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Values plummet in Canary Wharf as fears grow for rental sector

Canary Wharf was once seen as the future of London - now it’s the location that’s seen the greatest loss in the housing market with fears that its rental sector will drop too.

Prices in the E14 postcode, dominated by Canary Wharf, have dropped 17 per cent in the past year according to a survey by London agency Benham and Reeves.

The reasons are Brexit and pandemic-related. International investment in the area has reduced in recent years and hybrid working, continuing with a vengeance even a year after the Covid pandemic was considered at an end, has sharply reduced the need to live close to the offices which dominate the area.


Now HSBC is to vacate its 45-storey global headquarters after 20 years, taking its 8,000 staff - many of which now share their working hours at their homes as well as in the office - to smaller premises in the City of London.

Marc von Grundherr, director of Benham and Reeves, says: “Canary Wharf has been the worst hit in this respect and with HSBC making the decision to relocate to the city, we expect demand from working professionals to fall further. House prices in Whitechapel’s E1 postcode have also trailed the wider borough of Tower Hamlets but, of course, the flip-side to this underperformance is that it presents buyers and investors with a great opportunity to purchase.”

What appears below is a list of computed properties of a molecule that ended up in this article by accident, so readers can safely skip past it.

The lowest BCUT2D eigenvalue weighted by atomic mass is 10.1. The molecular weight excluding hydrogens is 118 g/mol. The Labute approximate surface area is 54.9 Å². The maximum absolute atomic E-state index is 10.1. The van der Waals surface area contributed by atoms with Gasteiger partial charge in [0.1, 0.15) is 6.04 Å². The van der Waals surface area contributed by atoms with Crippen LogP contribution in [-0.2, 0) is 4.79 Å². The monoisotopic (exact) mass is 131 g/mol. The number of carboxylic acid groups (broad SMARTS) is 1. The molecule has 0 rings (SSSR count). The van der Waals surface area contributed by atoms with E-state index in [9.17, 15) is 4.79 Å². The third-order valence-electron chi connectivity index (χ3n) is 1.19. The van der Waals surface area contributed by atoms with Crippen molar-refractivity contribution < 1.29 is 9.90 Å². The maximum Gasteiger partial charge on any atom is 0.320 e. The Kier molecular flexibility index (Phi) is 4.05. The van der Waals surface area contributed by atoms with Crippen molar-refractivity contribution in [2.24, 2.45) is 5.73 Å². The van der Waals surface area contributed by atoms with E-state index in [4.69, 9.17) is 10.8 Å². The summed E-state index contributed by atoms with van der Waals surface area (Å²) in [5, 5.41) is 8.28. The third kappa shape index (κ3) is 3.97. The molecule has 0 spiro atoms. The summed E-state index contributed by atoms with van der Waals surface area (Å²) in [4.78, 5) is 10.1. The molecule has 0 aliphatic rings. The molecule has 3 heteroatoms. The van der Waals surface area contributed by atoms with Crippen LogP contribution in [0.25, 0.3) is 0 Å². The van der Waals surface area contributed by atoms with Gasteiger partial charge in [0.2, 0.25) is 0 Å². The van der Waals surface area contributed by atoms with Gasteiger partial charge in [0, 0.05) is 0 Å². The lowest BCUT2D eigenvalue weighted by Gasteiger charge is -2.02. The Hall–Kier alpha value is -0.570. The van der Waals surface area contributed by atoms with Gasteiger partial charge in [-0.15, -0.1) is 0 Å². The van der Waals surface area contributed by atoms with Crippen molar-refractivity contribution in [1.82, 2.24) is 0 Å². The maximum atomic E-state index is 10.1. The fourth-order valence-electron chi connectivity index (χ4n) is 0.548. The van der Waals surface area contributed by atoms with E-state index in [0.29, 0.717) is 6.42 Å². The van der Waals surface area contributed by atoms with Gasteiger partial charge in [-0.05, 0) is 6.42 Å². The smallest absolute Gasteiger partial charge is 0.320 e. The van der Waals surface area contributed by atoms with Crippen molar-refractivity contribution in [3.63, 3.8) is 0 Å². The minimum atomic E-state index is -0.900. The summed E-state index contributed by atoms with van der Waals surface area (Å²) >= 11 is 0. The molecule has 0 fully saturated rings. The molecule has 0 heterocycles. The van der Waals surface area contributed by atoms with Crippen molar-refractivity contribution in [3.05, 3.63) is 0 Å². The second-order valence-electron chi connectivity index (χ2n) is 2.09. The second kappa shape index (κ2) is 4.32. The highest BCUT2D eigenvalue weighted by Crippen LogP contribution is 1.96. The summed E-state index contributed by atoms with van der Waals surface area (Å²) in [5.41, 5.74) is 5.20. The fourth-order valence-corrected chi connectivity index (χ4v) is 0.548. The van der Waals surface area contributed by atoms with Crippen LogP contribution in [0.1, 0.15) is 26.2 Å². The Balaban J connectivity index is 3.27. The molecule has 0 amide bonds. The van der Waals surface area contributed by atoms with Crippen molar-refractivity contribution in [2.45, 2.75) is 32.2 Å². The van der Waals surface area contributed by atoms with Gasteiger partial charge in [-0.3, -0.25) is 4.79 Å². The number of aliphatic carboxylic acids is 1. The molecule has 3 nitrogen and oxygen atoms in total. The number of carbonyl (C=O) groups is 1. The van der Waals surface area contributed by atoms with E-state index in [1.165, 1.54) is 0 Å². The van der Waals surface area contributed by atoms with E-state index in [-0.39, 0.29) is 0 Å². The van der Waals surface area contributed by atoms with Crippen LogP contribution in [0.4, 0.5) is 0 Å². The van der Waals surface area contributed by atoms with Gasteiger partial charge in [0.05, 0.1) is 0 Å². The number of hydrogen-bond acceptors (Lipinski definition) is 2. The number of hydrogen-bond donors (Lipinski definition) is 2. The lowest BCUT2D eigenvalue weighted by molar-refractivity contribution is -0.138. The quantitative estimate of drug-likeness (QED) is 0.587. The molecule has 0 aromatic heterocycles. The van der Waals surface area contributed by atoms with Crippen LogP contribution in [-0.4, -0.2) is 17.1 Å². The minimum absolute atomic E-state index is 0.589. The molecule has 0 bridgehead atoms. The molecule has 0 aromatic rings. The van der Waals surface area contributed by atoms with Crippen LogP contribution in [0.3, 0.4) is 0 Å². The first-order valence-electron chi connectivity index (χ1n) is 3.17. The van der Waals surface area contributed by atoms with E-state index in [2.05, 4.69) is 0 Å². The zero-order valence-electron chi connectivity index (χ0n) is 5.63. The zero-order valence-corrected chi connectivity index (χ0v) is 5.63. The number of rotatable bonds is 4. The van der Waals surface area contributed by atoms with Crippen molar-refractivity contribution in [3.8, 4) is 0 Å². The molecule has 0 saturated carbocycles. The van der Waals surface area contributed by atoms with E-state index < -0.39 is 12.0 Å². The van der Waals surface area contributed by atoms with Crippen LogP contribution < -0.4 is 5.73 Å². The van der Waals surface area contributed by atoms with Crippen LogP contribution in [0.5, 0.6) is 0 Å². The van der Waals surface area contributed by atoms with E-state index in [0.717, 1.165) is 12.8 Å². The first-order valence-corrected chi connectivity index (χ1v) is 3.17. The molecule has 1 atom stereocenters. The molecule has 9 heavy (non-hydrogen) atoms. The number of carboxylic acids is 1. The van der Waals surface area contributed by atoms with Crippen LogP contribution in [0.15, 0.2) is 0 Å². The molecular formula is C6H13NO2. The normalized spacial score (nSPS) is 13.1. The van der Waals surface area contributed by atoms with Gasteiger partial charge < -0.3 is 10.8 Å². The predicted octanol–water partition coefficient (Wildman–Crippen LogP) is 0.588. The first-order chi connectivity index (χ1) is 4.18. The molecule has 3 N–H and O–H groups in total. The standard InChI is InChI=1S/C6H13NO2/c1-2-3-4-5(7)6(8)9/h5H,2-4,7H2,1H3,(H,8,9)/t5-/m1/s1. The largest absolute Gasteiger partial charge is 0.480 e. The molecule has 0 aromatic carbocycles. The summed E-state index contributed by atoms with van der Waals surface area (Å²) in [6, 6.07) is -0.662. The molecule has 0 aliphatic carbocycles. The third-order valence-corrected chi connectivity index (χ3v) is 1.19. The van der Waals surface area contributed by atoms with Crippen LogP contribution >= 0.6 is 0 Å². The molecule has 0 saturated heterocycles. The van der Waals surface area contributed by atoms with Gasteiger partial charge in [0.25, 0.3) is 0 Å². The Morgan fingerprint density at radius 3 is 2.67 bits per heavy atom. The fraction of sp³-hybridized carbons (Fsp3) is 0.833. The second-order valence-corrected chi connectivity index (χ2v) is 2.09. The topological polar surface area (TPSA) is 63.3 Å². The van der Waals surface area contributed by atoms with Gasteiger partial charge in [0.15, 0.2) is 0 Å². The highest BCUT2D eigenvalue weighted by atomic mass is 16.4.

How many people need to rent in the area is a moot point, however.

Canary Wharf is renowned for its connectivity thanks to access to the Docklands Light Railway and the Jubilee line, and now the Elizabeth Line too, but hybrid working means people use this glut of transport routes to get out as much as to get in. 

Transport for London has told the Financial Times that public transport footfall in the area on Mondays and Fridays is only about half pre-pandemic levels, and 70 per cent on Tuesdays to Thursdays. 

Canary Wharf’s owners - the Qatari government and the Canadian investment giant Brookfield - are now hoping to pivot the area’s jobs and image from financial services to life sciences, the creative industries and student accommodation. 

  • icon

    It’s raining today. I blame Brexit.


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